The new constitution was crafted and adopted in September 2013, a few months before the March 2014 ZIFA elections.

The fact that it aids to the cause of the then incumbents and signatories, Cuthbert Dube and Jonathan Mashingaidze, aggravates the suspicions.

It’s everyone’s knowledge that the bulk of the Congress members can barely understand the provisions of the documents that they are supposed to use for running and governing our football.

It’s a given that most do not bother to read those documents let alone the articles that are written debating the current situation at ZIFA.

The board, which used to have influential and knowledgeable people, had its membership number reduced from 13 to eight. This was done to increase the fluidity of decision making, it is claimed.

A closer look, however, shows that the reduction had ulterior motives.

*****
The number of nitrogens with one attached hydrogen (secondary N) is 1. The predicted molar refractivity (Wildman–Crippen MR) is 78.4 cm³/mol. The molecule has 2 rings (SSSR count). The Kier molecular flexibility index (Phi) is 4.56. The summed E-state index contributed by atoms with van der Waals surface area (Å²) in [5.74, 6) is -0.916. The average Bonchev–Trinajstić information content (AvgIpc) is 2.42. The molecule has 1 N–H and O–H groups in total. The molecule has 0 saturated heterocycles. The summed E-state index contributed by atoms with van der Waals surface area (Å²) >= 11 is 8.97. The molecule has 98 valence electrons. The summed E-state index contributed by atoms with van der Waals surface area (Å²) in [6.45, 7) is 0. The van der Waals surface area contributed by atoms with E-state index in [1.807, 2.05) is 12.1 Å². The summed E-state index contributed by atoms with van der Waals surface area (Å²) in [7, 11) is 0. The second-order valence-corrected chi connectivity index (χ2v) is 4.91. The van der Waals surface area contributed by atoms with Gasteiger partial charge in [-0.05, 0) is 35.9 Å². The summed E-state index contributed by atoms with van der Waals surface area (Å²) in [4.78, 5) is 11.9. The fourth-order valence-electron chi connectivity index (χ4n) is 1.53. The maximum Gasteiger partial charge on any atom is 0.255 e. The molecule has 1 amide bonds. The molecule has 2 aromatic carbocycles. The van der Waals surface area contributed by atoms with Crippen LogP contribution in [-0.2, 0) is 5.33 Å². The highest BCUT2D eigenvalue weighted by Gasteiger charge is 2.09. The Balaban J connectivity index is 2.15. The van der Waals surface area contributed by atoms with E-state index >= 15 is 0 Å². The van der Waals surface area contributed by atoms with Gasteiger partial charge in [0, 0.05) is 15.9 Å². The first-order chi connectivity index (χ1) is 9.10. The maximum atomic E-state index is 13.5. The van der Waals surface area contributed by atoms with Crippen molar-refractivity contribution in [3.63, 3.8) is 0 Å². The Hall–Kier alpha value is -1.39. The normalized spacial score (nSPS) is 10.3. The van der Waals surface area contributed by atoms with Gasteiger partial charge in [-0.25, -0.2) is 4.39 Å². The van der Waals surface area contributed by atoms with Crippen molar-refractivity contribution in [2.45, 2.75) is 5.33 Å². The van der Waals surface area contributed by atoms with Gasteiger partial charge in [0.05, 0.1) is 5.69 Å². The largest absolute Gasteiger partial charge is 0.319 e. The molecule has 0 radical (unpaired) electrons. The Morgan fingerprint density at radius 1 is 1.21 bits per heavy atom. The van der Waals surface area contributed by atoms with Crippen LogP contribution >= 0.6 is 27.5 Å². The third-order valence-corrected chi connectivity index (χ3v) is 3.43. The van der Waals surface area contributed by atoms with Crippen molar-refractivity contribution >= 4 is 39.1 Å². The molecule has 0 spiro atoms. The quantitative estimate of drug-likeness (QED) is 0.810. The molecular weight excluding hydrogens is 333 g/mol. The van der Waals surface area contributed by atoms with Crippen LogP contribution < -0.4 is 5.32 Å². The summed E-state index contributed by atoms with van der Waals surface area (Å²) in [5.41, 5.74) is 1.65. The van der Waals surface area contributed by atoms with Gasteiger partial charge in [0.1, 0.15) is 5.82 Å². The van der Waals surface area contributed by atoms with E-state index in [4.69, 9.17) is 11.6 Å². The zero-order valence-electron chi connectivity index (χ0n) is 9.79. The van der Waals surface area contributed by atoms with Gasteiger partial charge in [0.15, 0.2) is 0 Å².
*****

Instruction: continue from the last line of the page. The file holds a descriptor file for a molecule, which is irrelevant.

One, to reduce the number of influential and knowledgeable people in the set-up.

Two, 50 percent of 8 is smaller than 13, hence it would be less expensive to buy allegiance and sway decisions in one direction.

A further look into the current divide of the board supports the above fact.

The under-fire board members, Omega Sibanda, Miriam Sibanda and Bernard Gwarada are successful business persons standing on their own feet whose “buying” would cost an arm and a leg.

The four Division One leagues’ representatives had proved a handful in their need for independence in board matters so they met the fate of their seats being abolished from the board.

These used to give true representation of the lower leagues. The likes of Gift Banda (Southern Region), Solomon Mugavazi (Northern Region) and (Central Region) were no pushovers.

These and other submissions point to a skewed constitution crafted to serve and safeguard the interests of Dube and Mashingaidze. What is needed is to institute constitutional amendments and come up with a constitution that is self-regulating.

One that would make every individual and group in the ZIFA set-up responsible and accountable.

Bothwell Mahlengwe is a banker and former Premiership footballer and can be contacted, for feedback, on the e-mail: bmahlengwe.cb@gmail.com

Source : The Herald

Archives